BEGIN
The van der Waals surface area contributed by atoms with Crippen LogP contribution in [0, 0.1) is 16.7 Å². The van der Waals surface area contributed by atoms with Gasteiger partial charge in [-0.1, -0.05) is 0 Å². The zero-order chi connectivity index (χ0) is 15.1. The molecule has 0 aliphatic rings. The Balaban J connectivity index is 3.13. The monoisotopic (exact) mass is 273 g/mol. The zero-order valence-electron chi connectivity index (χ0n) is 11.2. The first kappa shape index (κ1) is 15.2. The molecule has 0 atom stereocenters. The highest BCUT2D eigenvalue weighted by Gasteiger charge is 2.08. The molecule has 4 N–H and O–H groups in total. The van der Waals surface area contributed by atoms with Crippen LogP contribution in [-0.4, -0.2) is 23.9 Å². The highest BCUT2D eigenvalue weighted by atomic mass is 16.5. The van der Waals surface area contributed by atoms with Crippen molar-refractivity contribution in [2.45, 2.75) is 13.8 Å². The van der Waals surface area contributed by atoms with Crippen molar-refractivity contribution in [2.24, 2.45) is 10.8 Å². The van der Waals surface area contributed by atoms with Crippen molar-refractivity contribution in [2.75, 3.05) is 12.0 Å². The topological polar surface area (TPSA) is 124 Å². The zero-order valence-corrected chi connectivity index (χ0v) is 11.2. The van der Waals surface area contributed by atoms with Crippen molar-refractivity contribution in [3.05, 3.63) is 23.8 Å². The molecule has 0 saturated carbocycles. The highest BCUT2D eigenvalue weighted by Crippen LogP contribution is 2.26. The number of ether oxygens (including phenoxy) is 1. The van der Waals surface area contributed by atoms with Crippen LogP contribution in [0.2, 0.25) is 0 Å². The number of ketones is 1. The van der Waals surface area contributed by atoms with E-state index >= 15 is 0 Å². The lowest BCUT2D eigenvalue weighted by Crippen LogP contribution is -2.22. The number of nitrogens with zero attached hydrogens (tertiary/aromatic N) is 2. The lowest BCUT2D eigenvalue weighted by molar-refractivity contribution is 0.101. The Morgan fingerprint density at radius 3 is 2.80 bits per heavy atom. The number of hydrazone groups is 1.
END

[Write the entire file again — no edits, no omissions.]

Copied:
The van der Waals surface area contributed by atoms with Crippen LogP contribution in [0, 0.1) is 16.7 Å². The van der Waals surface area contributed by atoms with Gasteiger partial charge in [-0.1, -0.05) is 0 Å². The zero-order chi connectivity index (χ0) is 15.1. The molecule has 0 aliphatic rings. The Balaban J connectivity index is 3.13. The monoisotopic (exact) mass is 273 g/mol. The zero-order valence-electron chi connectivity index (χ0n) is 11.2. The first kappa shape index (κ1) is 15.2. The molecule has 0 atom stereocenters. The highest BCUT2D eigenvalue weighted by Gasteiger charge is 2.08. The molecule has 4 N–H and O–H groups in total. The van der Waals surface area contributed by atoms with Crippen LogP contribution in [-0.4, -0.2) is 23.9 Å². The highest BCUT2D eigenvalue weighted by atomic mass is 16.5. The van der Waals surface area contributed by atoms with Crippen molar-refractivity contribution in [2.45, 2.75) is 13.8 Å². The van der Waals surface area contributed by atoms with Crippen molar-refractivity contribution in [2.24, 2.45) is 10.8 Å². The van der Waals surface area contributed by atoms with Crippen molar-refractivity contribution in [2.75, 3.05) is 12.0 Å². The topological polar surface area (TPSA) is 124 Å². The zero-order valence-corrected chi connectivity index (χ0v) is 11.2. The van der Waals surface area contributed by atoms with Crippen molar-refractivity contribution in [3.05, 3.63) is 23.8 Å². The molecule has 0 saturated carbocycles. The highest BCUT2D eigenvalue weighted by Crippen LogP contribution is 2.26. The number of ether oxygens (including phenoxy) is 1. The van der Waals surface area contributed by atoms with Crippen LogP contribution in [0.2, 0.25) is 0 Å². The number of ketones is 1. The van der Waals surface area contributed by atoms with E-state index >= 15 is 0 Å². The lowest BCUT2D eigenvalue weighted by Crippen LogP contribution is -2.22. The number of nitrogens with zero attached hydrogens (tertiary/aromatic N) is 2. The lowest BCUT2D eigenvalue weighted by molar-refractivity contribution is 0.101. The Morgan fingerprint density at radius 3 is 2.80 bits per heavy atom. The number of hydrazone groups is 1.